Who Is I? Coming up for Authentic Air in a Sea of Expectations
Take 1. It started with a character. “Who is “Cooper?”
I wrote it. Left it hanging.
I knew him. I felt like I knew everything about him. But something was nagging me. Something was missing.
I came back to it the hard way, with all sorts of contrived and borrowed notions and ideas and felt like giving it all away.
This was was not my character. This was a mish mash of what I thought my character should be.
It Wasn’t Him – It Was My Expectations of Him.
I had so many expectations of my character, I couldn’t hear him – truly hear him – over all the noise.
Take 2. “Who is Cooper?”
I went back to my trusted and true writing method. Set the timer on my phone for 13 minutes. Open up the Notes App and write. No thinking or expectations allowed. Whatever comes into my head – no matter how nonsensical or left field – gets written down.
It comes down quick. It knows it has a time limit.
Email to self. Make sense of later.
I do this every day. At least once, sometimes twice. Not always about characters. About plot points. Dialogue. Anything.
I ask a question and allow the question to be answered. I don’t get in its way. I stand back and let whatever comes out of me, come.
Sometimes I don’t even get to ask a question, whatever needs to come out will just flow.
Succinctly, quickly, beautifully, often final edit ready. Which is ironic, because in these short blast sessions there is no pressure on the writing to be pretty or edit ready in any way.
Without fail, what I consider my “best stuff” comes this way.
But I was protective with my character and precious about my knowledge of who I thought he was. I hadn’t done this with him. I knew him inside and out. Didn’t I?
As it turns out, not so much.
And when I did this with him, the answers surprised me. The writing surprised me. The character surprised me. I could actually hear him. He became real.
I do it with all of them now.
It’s a pretty trippy experience at times. But it works. They speak to me. They tell me who they actually are.
Take 3. Hey, this works on everything I’ve tried it with. Wow, what if I actually tried this on me?
But how would I word it? I didn’t want to ask “Who is Sarah Sofia Delaunay?” My brain just explodes with labels and roles and names for that one.
“Who am I?” Just feels wrong. Wishy, washy and cliched. Surface level. Label level. Can’t quite put my finger on it but it just doesn’t do it for me.
But “Who is I?” That worked. Grammar be damned. There’s way more exciting stuff going on here.
It seemed like an external question. More of an objective one. What is this “I?” as much as Who is “I”. I like it. It seemed like it might work for me.
I stared doing it.
Things started unfolding. They’re still unfolding.
I keep doing it.
Because it works.
The more you do it, the deeper you go. And the more layers you’ve shed when you surface for air.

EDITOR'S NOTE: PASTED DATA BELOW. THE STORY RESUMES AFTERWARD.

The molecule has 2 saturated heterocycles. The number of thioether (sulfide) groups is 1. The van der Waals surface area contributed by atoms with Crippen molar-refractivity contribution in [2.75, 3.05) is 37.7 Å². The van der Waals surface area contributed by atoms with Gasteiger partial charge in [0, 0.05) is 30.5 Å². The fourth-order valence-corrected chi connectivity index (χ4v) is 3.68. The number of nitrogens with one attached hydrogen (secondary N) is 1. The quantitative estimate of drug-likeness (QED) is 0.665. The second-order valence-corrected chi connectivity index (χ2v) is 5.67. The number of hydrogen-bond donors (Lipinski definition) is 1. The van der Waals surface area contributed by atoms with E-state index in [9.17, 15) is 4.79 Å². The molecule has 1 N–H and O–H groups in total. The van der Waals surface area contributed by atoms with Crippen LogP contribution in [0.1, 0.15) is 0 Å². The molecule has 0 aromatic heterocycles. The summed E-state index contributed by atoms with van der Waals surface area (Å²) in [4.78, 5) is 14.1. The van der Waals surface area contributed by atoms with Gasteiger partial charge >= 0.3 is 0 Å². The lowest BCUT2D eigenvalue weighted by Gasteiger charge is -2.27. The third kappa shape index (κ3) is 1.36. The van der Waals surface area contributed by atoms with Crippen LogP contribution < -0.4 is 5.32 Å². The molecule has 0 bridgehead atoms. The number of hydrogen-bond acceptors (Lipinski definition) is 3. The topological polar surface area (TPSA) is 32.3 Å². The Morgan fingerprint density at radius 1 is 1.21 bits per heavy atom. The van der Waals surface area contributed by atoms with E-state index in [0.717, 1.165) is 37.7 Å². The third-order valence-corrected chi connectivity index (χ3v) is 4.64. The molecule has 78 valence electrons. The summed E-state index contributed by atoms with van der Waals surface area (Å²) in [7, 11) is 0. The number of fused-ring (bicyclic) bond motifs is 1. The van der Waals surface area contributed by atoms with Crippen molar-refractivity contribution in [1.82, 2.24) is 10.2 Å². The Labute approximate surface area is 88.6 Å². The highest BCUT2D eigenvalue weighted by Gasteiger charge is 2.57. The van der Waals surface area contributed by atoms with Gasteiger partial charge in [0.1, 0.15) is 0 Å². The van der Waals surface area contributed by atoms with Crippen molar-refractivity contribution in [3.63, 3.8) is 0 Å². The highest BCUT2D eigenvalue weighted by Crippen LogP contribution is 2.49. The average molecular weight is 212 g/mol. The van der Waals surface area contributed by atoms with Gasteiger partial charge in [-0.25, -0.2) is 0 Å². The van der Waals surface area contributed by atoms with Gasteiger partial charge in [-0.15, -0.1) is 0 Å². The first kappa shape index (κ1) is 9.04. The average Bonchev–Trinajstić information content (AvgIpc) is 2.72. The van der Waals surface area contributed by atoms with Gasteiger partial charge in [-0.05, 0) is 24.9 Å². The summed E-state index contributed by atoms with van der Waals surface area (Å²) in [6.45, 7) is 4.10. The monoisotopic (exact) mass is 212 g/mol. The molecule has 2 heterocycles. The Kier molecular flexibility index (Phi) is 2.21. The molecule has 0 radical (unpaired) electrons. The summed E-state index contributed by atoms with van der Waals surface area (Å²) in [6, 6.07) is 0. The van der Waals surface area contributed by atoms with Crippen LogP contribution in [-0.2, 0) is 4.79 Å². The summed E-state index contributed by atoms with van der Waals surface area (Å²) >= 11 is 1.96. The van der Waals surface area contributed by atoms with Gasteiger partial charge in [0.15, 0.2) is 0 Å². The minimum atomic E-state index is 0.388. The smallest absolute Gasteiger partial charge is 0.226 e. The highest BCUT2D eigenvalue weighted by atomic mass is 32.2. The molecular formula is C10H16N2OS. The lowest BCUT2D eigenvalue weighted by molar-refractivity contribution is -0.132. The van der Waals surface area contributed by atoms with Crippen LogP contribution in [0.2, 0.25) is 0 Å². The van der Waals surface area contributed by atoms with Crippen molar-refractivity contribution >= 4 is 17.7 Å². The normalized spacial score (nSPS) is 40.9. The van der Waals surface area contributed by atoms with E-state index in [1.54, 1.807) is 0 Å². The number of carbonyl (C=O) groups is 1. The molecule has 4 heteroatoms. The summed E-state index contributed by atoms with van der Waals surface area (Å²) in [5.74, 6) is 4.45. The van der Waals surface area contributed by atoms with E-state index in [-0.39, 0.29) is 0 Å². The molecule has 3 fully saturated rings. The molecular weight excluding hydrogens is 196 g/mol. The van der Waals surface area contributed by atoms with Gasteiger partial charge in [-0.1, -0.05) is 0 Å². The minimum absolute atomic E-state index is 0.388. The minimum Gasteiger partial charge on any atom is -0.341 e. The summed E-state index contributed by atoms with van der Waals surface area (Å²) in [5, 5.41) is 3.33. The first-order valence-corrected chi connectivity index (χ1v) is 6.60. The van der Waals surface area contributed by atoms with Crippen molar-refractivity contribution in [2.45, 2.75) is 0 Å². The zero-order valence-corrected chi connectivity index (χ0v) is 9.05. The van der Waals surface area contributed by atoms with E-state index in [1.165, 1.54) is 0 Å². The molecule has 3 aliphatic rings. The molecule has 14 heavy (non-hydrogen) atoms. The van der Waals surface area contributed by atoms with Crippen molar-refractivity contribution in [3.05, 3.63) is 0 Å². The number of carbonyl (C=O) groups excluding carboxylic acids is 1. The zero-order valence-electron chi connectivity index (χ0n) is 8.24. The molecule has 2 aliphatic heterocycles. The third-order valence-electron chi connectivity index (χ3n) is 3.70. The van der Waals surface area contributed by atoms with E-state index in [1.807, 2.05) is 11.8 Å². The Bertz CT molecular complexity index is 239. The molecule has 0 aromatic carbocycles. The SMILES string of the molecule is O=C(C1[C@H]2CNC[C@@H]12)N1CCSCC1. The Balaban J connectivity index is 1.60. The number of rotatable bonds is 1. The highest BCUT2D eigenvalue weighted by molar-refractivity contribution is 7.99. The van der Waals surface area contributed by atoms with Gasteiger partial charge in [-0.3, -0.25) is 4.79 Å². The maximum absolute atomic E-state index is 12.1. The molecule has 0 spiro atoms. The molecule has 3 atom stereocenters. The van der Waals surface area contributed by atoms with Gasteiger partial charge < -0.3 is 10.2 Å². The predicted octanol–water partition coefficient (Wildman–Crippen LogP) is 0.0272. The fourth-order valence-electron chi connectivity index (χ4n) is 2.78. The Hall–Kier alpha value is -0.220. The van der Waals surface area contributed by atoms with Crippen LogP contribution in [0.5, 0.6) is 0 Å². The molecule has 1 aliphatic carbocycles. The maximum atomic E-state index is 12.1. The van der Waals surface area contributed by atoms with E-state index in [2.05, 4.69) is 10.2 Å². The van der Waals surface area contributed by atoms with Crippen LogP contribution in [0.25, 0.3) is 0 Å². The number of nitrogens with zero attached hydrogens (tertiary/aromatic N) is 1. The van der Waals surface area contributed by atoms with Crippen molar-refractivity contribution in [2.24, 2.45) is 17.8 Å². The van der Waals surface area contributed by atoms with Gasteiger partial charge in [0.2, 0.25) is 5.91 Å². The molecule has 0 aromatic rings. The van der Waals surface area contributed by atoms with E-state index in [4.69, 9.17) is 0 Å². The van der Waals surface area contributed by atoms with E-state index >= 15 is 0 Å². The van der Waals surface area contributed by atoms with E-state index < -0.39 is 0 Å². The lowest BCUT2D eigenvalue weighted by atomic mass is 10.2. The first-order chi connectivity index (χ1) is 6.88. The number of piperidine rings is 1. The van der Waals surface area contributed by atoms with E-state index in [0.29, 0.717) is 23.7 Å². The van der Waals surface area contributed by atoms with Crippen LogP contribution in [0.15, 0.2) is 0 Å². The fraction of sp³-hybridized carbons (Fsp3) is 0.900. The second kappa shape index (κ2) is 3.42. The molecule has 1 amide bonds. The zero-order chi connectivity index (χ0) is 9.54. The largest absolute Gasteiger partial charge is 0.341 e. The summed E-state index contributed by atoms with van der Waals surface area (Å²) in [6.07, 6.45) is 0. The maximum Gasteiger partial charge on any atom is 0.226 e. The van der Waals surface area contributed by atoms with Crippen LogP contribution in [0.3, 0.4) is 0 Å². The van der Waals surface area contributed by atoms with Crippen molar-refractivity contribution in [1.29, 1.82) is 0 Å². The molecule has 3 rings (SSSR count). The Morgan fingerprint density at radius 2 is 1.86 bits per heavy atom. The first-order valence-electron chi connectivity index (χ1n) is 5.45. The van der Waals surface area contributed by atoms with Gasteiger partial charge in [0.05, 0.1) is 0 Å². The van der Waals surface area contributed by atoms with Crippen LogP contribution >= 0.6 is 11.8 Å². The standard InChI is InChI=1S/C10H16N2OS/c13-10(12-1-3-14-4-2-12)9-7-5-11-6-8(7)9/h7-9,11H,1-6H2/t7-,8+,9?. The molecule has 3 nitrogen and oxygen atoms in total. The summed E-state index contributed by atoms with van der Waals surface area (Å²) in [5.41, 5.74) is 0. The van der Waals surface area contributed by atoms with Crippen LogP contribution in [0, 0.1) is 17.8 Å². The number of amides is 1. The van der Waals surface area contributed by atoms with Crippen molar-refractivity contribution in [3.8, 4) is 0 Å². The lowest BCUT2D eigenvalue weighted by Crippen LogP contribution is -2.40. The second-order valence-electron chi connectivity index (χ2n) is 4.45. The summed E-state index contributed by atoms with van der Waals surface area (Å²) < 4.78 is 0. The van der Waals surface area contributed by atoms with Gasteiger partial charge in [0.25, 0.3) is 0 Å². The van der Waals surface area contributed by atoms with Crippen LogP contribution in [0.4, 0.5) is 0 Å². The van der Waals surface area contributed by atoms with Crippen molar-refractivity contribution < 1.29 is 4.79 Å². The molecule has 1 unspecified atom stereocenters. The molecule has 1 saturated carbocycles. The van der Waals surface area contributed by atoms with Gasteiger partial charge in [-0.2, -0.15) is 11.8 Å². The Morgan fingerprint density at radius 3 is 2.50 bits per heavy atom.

Like my character, a more authentic version of me began to emerge.
Expectations – you know the ones: we give up our real selves for them so that other people feel more comfortable – faded away.
They were still there. They just didn’t carry the same weight. They weren’t mine. They were never mine. I’d known that. But feeling that is different to knowing that.
Knowing and feeling are different worlds.
The bullies – we all have them somewhere, online, in the work place, in our circle of family or circle of friends – ceased to bother me.
I’d always been probably overly sensitive to these types, and now nada. They bully, I smile.
They slide off me like teflon.
Their expectations don’t match my I. And now, when there is no match, I win.
And that changes everything. That makes life a whole other ball game.
And I am comfortable winning.
I am comfortable hanging in this space that perhaps only I understand is not only right for me, but is me.
And I am very, very comfortable moving closer and closer to it with the actions it now moves me to take, each and every day.
I believe that “Why?” is the most powerful word in the human language. I think that “Who is?” might be there on the same epic scale.
Powerful, powerful stuff and so easily achieved.
Routine is the key to everything. Create and delve routinely and it’s like jumping down another rabbit hole every day.
This doesn’t kill those sudden, out of the blue flashes of creative inspiration. Quite the opposite. You’ll get more of them and more often.
It’s like training for a sport. You train repetitively so on game day it becomes instinct, inspired, natural.
13 Minutes every day. No pressure. No preconceived anything. Just ask the questions, let go, and see what comes out.
Use it on your characters. Use it on yourself. Use it on both.
Give the authenticity its time and voice to speak and it will speak and it will be heard.
And it will win.
Flailing About on the Sea of Expectation
Stop. Surface. Take 13 minutes out of your busy day. Let it be heard.